New Year’s resolutions have a tendency to slowly fade away as we get further away from January. So what really is the most effective way to quit smoking and how to kick the habit for good?
We know that smoking is bad for our health, our bank accounts and others around us. Undoubtedly quitting smoking is one of the best lifestyle changes a person can make to improve their health.
According to the NHS, smoking is responsible for one in every five deaths in adults aged over 35 in England alone.
”I decided to quit because of the cost of smoking, the health impacts and the smoking ban in pubs.” – Christopher Morgan (Ex-Smoker)
Cigarettes contain nicotine, a powerfully addictive drug- Which makes quitting very challenging indeed. Studies show that smokers who use medicine to help control cravings, along with coaching from support groups are much more likely to succeed than those who attempt it alone.
Worldwide the use of electronic cigarettes has increased significantly. Many would argue that ‘vaping‘ has become the best alternative to smoking traditional cigarettes.
Statistics show that in Britain it is estimated that 2.6 million people now vape in attempt to break the tobacco habit.
”I’ve tried everything! Patches, gums, tablets, absolutely everything the doctor prescribed and vaping is the only thing that has ever worked for me.” said Paul Johnson, the owner of an E-Cig shop in Nottingham.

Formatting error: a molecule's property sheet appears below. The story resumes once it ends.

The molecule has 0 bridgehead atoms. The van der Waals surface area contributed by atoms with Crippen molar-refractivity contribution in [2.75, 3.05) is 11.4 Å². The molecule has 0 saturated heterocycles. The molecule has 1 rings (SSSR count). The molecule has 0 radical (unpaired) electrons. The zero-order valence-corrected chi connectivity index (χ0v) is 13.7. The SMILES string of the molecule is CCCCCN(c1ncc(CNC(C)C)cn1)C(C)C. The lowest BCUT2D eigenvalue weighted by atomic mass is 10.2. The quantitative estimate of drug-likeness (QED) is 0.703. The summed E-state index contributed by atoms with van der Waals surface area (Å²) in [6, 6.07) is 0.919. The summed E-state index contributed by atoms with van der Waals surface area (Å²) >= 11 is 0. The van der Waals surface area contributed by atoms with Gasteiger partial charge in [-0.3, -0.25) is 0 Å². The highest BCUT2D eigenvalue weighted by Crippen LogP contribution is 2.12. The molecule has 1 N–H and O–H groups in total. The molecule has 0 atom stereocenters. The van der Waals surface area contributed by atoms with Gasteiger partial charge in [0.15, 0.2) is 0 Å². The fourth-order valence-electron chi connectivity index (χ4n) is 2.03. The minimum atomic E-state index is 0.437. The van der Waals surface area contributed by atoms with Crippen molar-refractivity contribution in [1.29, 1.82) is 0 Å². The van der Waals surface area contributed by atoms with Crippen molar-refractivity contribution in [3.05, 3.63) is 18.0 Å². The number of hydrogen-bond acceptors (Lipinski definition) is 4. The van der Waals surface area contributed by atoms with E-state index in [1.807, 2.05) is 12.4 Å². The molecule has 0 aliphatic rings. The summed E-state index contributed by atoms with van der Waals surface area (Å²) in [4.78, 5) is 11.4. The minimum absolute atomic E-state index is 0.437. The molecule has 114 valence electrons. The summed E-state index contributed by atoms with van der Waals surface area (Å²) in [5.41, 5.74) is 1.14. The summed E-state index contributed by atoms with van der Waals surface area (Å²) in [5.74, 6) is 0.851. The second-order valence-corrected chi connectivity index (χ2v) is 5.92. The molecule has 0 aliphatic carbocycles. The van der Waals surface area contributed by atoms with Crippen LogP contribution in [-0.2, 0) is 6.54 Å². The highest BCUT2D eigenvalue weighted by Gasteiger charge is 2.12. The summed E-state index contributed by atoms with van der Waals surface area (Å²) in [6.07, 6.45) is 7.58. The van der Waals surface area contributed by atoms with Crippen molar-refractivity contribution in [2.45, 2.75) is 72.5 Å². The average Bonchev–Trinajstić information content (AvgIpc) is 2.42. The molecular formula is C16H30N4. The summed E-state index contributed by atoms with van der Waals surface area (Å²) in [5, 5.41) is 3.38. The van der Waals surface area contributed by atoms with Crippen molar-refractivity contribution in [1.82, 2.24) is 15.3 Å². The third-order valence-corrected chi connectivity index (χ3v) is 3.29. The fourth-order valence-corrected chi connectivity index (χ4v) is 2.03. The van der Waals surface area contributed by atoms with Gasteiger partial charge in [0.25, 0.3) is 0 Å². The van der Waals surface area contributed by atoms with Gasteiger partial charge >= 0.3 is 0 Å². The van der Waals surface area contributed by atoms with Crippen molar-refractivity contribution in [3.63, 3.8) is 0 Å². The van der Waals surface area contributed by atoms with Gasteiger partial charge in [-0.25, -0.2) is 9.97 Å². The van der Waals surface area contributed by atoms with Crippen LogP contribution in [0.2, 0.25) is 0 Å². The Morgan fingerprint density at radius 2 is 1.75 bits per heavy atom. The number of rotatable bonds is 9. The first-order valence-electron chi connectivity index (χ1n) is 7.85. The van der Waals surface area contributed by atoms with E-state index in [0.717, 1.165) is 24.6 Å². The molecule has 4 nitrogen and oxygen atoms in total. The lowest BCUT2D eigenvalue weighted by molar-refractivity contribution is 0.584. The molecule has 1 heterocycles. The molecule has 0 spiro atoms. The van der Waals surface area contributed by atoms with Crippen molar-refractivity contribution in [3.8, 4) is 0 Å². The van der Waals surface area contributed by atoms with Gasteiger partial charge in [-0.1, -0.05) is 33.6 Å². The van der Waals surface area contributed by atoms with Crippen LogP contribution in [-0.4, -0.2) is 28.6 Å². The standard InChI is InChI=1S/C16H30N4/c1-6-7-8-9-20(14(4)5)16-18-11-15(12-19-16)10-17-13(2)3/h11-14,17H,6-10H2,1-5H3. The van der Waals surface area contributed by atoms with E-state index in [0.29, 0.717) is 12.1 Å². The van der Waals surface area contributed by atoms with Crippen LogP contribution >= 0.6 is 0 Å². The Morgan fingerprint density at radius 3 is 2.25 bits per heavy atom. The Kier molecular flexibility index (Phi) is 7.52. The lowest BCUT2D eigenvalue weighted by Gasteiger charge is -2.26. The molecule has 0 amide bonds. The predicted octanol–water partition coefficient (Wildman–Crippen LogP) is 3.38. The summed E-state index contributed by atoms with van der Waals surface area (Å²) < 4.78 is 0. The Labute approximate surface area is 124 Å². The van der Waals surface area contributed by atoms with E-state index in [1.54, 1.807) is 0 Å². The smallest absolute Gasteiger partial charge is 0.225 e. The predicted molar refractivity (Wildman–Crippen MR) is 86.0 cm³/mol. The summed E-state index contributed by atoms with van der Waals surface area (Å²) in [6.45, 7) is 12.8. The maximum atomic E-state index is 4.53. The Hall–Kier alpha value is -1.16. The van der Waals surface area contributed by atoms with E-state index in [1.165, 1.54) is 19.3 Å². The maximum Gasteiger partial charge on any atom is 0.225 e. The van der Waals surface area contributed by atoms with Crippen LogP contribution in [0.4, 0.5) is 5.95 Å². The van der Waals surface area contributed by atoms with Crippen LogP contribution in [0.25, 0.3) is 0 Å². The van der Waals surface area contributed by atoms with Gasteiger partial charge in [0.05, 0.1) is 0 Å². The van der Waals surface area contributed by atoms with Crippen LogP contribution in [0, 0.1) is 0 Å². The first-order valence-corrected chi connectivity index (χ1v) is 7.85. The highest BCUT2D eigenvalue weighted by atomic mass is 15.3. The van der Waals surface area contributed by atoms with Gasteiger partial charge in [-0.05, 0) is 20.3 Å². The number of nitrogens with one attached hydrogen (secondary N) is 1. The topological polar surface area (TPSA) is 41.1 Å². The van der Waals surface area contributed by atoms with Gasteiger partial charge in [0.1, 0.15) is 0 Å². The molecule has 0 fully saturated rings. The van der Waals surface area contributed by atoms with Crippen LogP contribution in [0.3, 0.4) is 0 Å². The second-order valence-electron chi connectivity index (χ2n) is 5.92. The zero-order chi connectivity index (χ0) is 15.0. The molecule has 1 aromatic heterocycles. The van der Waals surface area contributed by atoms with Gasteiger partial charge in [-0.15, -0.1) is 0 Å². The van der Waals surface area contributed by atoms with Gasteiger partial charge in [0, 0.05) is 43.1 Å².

”The reason I decided to use E-Cigarettes instead of other quit smoking methods was because of the repetition- It’s a similar process and so you don’t have to come out of the routine of smoking.” said former smoker Christopher Morgan.
But are they a safe alternative?
Despite some manufacturers claims that the e-cigs are harmless there is evidence to suggest that they contain some toxic substances such as small amounts of formaldehyde and acetaldehyde , although levels are much less than in actual cigarettes.
“E-Cigarette are about 95% less harmful than tobacco cigarettes”
Public Health, England
The main concern for health officials is the ‘lack of evidence on the long term use of e-cigarettes’, explains Parveen Riaz